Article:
You exercise your body to stay physically in shape, so why shouldn't you exercise your brain to stay mentally fit? With these daily exercises you will learn how to flex your mind, improve your creativity and boost your memory. As with any exercise, repetition is necessary for you to see improvement, so pick your favorite exercises from our daily suggestions and repeat them as desired. Try to do some mentalrobics every single day!
Our attention is easily diverted by any number of distractions (a song on the radio, an overheard conversation, an itch, etc). The next time you need to concentrate on something, pay attention to what distracts you from your task. What types of things divert your attention? How does it feel to be distracted by something against your will?
If you become aware of which types of things can easily distract you, you can try to block them out when you need to concentrate. For example, you could turn off the radio if you are easily distracted by music.
One of the things you notice about creative people is that they are extremely prolific thinkers. They produce tons and tons of ideas both good and bad. A creative thinker is constantly rethinking and recombining ideas into different permutations.
To be a creative thinker, try to force relationships between seemingly unconnected ideas, and don't be afraid to record an idea that you're not sure is correct. You can always come back to it later and combine it with something else to get a new idea. Go for quantity in your ideas and try not to censor yourself.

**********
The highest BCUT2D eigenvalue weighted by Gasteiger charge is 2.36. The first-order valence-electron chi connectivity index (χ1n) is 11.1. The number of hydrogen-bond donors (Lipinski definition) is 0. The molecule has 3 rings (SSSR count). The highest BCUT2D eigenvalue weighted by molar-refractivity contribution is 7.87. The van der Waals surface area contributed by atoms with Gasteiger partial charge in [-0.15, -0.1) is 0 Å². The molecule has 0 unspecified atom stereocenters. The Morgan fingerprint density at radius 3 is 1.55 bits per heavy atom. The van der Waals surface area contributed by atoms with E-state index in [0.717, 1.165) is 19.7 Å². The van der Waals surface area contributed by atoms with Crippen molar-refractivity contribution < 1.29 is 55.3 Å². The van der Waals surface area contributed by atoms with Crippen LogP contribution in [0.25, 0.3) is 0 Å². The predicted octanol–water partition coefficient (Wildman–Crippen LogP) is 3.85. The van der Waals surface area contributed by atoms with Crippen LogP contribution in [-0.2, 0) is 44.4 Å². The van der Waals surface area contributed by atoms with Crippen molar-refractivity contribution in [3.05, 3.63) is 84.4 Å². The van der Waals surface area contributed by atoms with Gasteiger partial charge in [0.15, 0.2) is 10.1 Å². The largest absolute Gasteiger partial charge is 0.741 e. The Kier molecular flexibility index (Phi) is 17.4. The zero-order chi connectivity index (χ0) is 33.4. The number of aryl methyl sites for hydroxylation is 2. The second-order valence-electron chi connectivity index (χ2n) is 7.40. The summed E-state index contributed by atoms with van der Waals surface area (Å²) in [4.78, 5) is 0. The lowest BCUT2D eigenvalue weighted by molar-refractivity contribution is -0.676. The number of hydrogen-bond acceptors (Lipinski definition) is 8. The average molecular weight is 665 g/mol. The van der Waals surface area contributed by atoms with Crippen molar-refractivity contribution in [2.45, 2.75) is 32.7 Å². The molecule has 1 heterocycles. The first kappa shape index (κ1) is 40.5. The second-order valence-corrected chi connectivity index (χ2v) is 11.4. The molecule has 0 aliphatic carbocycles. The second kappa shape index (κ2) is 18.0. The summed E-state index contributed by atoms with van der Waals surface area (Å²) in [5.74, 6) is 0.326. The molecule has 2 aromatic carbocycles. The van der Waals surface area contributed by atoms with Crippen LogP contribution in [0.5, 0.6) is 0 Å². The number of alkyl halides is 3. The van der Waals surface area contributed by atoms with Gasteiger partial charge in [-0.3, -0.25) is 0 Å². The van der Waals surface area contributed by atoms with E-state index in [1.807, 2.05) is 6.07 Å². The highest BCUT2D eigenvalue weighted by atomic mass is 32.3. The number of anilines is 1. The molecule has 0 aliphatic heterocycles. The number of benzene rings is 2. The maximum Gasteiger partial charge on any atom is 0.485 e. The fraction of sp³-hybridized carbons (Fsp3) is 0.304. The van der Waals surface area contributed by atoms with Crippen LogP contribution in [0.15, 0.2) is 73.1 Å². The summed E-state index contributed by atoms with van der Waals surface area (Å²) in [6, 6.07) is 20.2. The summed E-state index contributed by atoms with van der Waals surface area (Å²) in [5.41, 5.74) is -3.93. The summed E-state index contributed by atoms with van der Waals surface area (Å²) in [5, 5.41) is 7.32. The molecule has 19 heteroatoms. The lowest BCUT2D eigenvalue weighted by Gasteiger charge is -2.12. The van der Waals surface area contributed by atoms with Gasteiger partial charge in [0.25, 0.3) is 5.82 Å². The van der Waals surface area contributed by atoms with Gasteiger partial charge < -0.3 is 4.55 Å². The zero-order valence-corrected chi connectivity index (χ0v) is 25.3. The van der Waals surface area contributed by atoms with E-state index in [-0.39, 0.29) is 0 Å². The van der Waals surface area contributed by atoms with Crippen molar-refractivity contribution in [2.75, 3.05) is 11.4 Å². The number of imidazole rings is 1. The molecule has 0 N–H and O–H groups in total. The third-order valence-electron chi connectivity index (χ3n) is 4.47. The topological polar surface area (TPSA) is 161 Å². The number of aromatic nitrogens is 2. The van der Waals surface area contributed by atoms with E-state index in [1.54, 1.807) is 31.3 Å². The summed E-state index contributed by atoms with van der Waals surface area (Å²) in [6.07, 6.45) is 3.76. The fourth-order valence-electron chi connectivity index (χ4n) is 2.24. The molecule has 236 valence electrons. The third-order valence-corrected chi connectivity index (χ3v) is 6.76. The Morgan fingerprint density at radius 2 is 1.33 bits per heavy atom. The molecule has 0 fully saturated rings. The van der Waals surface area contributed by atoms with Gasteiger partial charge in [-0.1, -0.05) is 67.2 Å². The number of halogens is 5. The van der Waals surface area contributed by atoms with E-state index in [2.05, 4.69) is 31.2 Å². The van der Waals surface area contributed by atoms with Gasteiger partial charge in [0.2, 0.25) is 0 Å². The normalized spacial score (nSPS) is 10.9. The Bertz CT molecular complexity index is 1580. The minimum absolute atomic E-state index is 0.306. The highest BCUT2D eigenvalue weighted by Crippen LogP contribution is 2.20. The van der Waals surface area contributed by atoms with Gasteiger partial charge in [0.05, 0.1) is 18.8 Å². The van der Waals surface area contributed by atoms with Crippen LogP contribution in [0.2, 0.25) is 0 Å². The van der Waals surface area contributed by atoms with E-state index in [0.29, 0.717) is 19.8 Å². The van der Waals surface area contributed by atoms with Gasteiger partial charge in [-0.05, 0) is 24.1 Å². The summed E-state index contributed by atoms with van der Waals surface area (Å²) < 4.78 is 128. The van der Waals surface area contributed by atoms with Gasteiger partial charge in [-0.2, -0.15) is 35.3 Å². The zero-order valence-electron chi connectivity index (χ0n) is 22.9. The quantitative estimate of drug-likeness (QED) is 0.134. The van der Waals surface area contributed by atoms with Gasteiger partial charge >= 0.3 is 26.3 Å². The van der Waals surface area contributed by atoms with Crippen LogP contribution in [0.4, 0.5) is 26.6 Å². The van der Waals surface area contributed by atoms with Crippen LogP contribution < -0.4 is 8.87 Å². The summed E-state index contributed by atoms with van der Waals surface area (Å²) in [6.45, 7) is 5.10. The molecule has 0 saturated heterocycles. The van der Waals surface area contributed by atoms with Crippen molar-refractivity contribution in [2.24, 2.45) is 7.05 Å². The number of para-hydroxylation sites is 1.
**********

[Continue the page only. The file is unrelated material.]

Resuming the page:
Every brainstorm should have a large stack of paper and pens because one of the best ways to communicate your ideas in a Brainstorm is to be visual. Draw it, act it out, or make a little model out of pencils and rubber bands.
The more visual you can make your idea, the better you will be able to communicate it to the group, and the quicker they will be able to understand and build on it.
Another part of being visual is that all the ideas should be written where everyone can see them. A whiteboard or big sheet of paper works well for this. Write big so everyone can read the ideas. At the end of the brainstorm, you can have everyone use Post-its or colored markers to vote for their favorite ideas.
The goal of a Brainstorm is to come up with many different possible solutions to a problem. Be prolific! Don't dwell on any particular thought unless you are building on it. There will be plenty of time to think about the details of each idea at a later date.
The moderator should try to maintain the energy and pace of the meeting by keeping people on track and forcing them to go on to the next idea. If someone is going into a long-winded explanation of something, the moderator should interrupt them and ask for a one-sentence summary.
Having a quota for the number of ideas you want to produce is a good motivator for the group. Try for at least 100 ideas in a half-hour brainstorm.
In a Brainstorm, you don't need to come up with completely unique, original, and fully formed ideas. If everyone did this, the meeting would be very quiet while everyone sat and thought, and you wouldn't end up with very many novel ideas. The best ideas come from a collaborative effort of springboarding off one idea to arrive at another improved or modified solution. After you have built on the original idea several times, you'll have something completely new that you never would have thought of on your own.
Never hold back because your idea is only partially formed or incomplete. The other brainstormers can build on it and turn it into a possible solution. Even a little random thought could provide the spark that gives someone else a great idea.